Monday, December 03, 2007

Days 11 and 12

Friday, November 9
Today was a busy day with a number of sights to see. We started by going to Hazor where an excavation has revealed the remains of a fortress built by Solomon and enlarged by Ahab to help secure the northern frontier of Israel. From there we drove to Banias, also known as Caesarea Philippi, where a lot of pagan worship took place and where Jesus asked the disciples "Who do people say that I am?" and "Who do you say that I am?" There Peter made his famous confession: "You are the Messiah, the Son of the living God." Banias is "a" or "the" main source of the Jordan River. There was also a ruin of a temple dedicated to Caesar Augustus who was consider a son of the gods. In a place where people worship Caesar, a son of the gods, Peter confessed the Jesus was the Son of the living God. Driving up to Banias we passed by wire fences along the roadside with small yellow signs all along warning to stay out because of landmines. This is in the Golan Heights, a part of Israel that was taken from Syria.

From there we headed back down to the Sea of Galilee and were taken to a restaurant that served "St. Peter's fish" (Tilapia) that came with head and tail and fins all intact. The people who had it liked it but many were unimpressed with the high price and the poor (rude at times) service and the limited selection of food there.

After lunch we made a brief stop (I felt like our tour guide was rushing us) on a kibbutz where they found, have preserved, and are displaying, a boat that was found in the mud near the shore of the Sea of Galilee during a time of drought in 1986. It's likely a fishing boat dated to the first century BC or first century AD. The type of boat Jesus and the disciples might have sailed in on that very lake.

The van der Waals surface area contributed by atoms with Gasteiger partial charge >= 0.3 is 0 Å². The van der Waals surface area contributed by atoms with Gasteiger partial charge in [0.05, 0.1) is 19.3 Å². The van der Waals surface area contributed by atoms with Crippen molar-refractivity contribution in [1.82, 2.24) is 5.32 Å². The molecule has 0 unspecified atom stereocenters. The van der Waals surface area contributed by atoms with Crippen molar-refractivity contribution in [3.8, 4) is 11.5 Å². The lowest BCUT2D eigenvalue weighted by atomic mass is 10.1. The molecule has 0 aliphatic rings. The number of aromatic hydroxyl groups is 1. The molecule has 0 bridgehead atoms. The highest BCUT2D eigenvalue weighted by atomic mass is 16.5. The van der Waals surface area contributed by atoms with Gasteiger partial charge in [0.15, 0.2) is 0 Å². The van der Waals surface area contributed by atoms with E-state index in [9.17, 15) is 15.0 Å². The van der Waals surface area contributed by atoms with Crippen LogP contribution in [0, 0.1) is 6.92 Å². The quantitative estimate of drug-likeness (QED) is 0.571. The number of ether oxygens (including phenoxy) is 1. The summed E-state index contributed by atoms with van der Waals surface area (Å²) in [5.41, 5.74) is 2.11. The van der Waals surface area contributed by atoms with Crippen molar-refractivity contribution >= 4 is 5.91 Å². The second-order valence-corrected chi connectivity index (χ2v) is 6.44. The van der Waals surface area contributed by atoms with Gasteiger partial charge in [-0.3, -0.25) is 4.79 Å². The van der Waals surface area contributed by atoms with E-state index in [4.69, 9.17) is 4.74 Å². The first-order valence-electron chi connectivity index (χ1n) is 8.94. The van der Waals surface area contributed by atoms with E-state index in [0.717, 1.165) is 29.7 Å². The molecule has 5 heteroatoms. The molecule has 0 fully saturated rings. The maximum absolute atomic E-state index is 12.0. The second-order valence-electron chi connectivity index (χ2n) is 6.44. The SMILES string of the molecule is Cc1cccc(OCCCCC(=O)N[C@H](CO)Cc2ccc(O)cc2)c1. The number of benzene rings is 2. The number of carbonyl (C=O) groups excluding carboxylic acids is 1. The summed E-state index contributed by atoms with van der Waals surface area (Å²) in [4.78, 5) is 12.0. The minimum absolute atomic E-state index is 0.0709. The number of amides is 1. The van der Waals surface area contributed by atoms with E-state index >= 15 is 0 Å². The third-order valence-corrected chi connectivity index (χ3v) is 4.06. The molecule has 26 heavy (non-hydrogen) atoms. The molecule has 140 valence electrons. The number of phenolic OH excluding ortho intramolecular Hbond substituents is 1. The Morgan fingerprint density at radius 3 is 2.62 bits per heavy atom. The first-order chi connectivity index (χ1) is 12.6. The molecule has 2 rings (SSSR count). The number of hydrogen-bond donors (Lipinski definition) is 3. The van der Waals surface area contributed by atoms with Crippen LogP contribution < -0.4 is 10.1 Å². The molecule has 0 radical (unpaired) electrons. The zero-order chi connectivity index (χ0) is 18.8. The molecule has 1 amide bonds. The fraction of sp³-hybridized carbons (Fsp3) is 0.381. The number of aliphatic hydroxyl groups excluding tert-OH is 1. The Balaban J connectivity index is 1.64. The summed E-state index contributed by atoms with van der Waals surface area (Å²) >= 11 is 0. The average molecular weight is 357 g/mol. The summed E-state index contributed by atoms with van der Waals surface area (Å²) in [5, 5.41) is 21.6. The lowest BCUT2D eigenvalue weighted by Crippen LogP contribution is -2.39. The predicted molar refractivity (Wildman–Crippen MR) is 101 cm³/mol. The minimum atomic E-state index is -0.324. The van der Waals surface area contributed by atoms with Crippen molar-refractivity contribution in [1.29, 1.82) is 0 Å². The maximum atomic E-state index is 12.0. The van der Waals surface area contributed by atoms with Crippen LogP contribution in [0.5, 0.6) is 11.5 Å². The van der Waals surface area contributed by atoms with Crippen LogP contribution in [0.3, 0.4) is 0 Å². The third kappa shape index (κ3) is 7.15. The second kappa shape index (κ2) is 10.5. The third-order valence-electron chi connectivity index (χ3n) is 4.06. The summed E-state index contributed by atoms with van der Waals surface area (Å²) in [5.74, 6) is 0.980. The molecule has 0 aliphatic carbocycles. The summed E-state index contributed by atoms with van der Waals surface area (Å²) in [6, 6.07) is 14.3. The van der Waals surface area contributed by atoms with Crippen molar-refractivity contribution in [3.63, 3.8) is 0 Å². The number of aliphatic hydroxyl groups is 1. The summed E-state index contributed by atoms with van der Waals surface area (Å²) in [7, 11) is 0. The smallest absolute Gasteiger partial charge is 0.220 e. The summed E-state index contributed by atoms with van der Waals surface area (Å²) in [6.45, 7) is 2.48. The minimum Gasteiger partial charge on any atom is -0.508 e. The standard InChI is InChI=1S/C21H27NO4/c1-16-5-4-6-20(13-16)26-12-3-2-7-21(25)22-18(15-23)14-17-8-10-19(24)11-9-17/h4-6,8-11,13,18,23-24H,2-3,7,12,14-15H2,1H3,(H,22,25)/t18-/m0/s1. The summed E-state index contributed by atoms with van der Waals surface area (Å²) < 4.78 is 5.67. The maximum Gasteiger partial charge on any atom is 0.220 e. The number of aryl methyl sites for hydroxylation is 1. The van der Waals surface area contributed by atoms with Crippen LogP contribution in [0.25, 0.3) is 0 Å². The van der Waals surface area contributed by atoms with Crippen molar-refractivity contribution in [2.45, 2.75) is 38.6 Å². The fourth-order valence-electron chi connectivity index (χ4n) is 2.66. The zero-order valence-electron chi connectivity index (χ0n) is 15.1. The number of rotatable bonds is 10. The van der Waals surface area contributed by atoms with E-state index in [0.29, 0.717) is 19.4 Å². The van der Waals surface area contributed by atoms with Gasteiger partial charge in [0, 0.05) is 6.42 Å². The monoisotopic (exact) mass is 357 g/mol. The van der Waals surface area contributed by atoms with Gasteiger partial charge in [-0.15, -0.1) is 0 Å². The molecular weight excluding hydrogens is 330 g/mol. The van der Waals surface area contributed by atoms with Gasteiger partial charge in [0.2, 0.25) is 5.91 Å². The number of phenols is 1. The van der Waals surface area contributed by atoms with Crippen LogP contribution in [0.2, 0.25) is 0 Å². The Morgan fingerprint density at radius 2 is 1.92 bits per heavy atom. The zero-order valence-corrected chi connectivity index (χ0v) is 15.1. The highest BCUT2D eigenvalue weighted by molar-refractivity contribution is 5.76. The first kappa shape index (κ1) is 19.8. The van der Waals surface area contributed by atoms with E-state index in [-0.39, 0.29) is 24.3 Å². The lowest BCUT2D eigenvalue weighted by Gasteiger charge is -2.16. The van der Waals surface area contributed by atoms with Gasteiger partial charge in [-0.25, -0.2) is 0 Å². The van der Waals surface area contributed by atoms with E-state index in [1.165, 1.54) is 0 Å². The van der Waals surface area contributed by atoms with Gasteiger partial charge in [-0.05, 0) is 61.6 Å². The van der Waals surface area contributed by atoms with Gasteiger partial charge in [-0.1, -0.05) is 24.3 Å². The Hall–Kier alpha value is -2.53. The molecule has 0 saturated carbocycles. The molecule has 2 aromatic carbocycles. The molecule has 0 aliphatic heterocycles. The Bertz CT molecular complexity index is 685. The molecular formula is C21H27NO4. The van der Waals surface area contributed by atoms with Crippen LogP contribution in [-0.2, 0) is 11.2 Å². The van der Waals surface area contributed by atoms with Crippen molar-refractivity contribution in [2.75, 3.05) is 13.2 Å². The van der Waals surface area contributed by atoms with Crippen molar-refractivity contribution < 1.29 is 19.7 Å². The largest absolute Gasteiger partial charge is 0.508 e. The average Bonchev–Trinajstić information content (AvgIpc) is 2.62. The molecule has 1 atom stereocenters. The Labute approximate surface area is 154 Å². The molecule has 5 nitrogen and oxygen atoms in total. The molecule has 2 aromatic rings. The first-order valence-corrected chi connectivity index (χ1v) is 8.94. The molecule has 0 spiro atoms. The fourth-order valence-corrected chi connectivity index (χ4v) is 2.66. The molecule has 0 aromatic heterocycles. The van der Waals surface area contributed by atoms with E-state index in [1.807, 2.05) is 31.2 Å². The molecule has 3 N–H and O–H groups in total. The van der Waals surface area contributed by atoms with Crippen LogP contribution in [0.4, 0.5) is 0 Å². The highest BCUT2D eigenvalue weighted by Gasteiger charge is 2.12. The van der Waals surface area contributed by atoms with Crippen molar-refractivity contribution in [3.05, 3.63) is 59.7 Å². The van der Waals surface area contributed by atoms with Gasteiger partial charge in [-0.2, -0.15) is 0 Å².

From there we went to the site (?) of the multiplication of the loaves and fishes. There are churches built over all of these places and this one has a rock under the altar where Jesus supposedly sat when he blessed and distributed the bread and fish to the multitude.

From there we rode the bus what seemed like a few hundred metres to the Church of the Primacy of Peter where, again supposedly, Jesus cooked breakfast on the shore for the disciples who were fishing. This was after the resurrection when Jesus asked Peter 3 times "do you love me" and told him to feed and tend his sheep. In this church there's a huge are of an outcropping of rock where, I guess, Jesus sat and cooked breakfast.

From there we went to Capernaum which really only exists in the excavated ruins. There is what is believed may be Peter's house over which a number of churches have been built. They were all octagonal shaped and a new modern church, also octagonally shaped, has been built over the site, but suspended on 8 columns around the outside with a window in the centre of the floor looking down on the ruins. There are also the remains of a residential area and the partial reconstruction of a 4th century AD synagogue.

From Capernaum we rode a boat across the lake back to our hotel in Tiberias. And wouldn't you know, the sky got cloudy and the wind picked up. People were asking if Doug and I had any prayers for calming the sea.

The lake is what strikes me most about this place. A lot of the traditions about these sites are so bogus but this is the lake where the disciples fished, where Jesus went out in the boat and preached, where he walked on the water and calmed the storm. We had morning devotions, before we set out today, overlooking the lake. Samir made a good point about the lake. All the water it receives it gives away at the other end and it is a living and life-giving lake. The Dead Sea, that receives water from the Jordan but has no outlet, is just that, dead.

On the boat ride they were playing some Christian music which included: "Put your hand in the hand of the man who stilled the water. Put your hand in the hand of the man who calmed the sea.

After supper Doug and I walked through the town of Tiberias. You could have fired a cannon through there and not hit anyone. The Sabbath began at sundown so everything was closed except for a few corner cafes that hardly had anyone in them. We saw maybe a few more than a dozen people on our walk, probably all tourists.